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Pam Palmater projects like crisp, clean air. Warm, intelligent, articulate, funny, passionate, committed, and razor-sharp she refreshingly blows away dusty stereotypes and archaic prejudices. She seems equally at home as a passionate advocate of Indigenous concerns and values, and a contemporary Canadian activist with a clear vision of the common purpose of native and non-native societies in building a more just, wise, and egalitarian society. She has the ability to cross divides, speaking with a clarity and purpose that everyone can understand, no matter what their origin.
The growth of civilization has been a spectacular phenomenon. It’s nothing short of miraculous that we can now intelligently look back through time to within nanoseconds of the Big Bang, and we can discern the workings, not only of molecules but atoms and subatomic particles and even their constituent quarks. The human intellect has ventured into realms that are almost literally beyond imagination.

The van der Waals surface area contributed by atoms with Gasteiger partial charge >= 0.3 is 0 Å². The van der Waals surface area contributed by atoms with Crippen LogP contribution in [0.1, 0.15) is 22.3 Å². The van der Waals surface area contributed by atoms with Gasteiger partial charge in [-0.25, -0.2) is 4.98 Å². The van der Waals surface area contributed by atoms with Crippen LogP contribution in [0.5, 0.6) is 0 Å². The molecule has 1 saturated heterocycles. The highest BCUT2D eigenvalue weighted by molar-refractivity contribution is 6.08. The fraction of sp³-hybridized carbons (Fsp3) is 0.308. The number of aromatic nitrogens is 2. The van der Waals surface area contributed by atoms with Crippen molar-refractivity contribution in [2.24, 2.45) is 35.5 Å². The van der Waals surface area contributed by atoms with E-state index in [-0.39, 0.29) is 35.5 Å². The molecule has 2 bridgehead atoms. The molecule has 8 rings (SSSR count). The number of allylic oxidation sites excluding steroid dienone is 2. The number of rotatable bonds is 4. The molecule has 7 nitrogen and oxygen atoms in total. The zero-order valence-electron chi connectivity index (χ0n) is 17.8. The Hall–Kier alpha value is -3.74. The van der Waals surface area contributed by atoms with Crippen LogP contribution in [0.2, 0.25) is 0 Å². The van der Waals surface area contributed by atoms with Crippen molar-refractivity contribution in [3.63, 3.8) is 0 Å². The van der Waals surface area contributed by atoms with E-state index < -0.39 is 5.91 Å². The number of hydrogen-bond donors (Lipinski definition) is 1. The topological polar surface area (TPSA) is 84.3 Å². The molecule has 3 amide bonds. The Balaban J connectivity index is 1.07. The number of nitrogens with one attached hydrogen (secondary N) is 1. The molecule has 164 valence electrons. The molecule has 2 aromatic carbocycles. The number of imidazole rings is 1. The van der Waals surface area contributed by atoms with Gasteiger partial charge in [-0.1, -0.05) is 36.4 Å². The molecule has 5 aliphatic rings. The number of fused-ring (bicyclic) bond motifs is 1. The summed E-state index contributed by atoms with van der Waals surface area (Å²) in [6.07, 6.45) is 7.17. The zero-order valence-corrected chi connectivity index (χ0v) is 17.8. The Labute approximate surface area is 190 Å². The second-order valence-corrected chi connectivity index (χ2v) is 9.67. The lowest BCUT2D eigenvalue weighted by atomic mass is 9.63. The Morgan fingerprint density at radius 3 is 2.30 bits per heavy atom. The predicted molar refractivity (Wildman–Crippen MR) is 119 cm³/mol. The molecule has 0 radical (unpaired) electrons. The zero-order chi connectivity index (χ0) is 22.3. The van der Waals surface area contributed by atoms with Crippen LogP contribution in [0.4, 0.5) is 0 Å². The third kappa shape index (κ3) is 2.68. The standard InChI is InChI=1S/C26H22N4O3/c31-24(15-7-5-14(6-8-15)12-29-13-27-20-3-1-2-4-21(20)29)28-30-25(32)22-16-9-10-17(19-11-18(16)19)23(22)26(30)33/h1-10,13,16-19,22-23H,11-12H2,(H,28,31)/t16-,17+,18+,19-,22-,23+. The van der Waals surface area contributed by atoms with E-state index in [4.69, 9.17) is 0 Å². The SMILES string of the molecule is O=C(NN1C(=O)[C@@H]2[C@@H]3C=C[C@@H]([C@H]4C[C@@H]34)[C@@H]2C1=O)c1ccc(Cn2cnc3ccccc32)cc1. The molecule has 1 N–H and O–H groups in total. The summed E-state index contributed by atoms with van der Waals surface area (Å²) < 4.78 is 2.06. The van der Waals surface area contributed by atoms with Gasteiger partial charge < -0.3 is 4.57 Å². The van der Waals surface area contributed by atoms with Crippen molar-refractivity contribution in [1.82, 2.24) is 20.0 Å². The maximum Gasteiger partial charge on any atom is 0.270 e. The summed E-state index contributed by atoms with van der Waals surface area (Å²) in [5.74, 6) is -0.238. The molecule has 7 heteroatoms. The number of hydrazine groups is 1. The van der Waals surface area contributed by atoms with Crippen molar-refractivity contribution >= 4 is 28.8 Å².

But there has been a dark side to this progress of humanity. Too often, too many things have been relegated to the “sacrifice zone.” Species, people, cultures, land, and waterways have been exterminated or traumatized beyond the point of recognition. The growth of information has too often been at the expense of wisdom.
As Pam Palmater reminds us, this isn’t necessary — indeed it is counterproductive. As we civilizationally branch out into the future, we have been destroying our roots. Anyone who understands silviculture will know where this leads. A healthy tree expands and deepens its root system as it grows out, the former making possible the latter. If the human project is not to wither and become barren, we need to pay meticulous care to our origins, understanding history and culture as a strength and wellspring of our future.
Pam Palmater is a Mi’kmaw citizen and member of the Eel River Bar First Nation in New Brunswick, she is a lawyer, professor, scholar, mother, activist, and dynamo. She has four degrees from St. Thomas University, the University of New Brunswick, and Dalhousie University including a Masters and Doctorate of Law and is now an Assistant Professor and Chair in Indigenous Governance at Ryerson University. She travels incessantly to native communities across the country and has been one of the spokespeople, organizers and educators of the Idle No More movement. She came second in the Assembly of First Nations elections for National Chief in 2012 and is often called as an expert witness before Parliamentary and United Nations committees dealing with laws and policies that impact Indigenous people. “Do you have time to sleep?” I joke with her. “Occasionally,” she replies.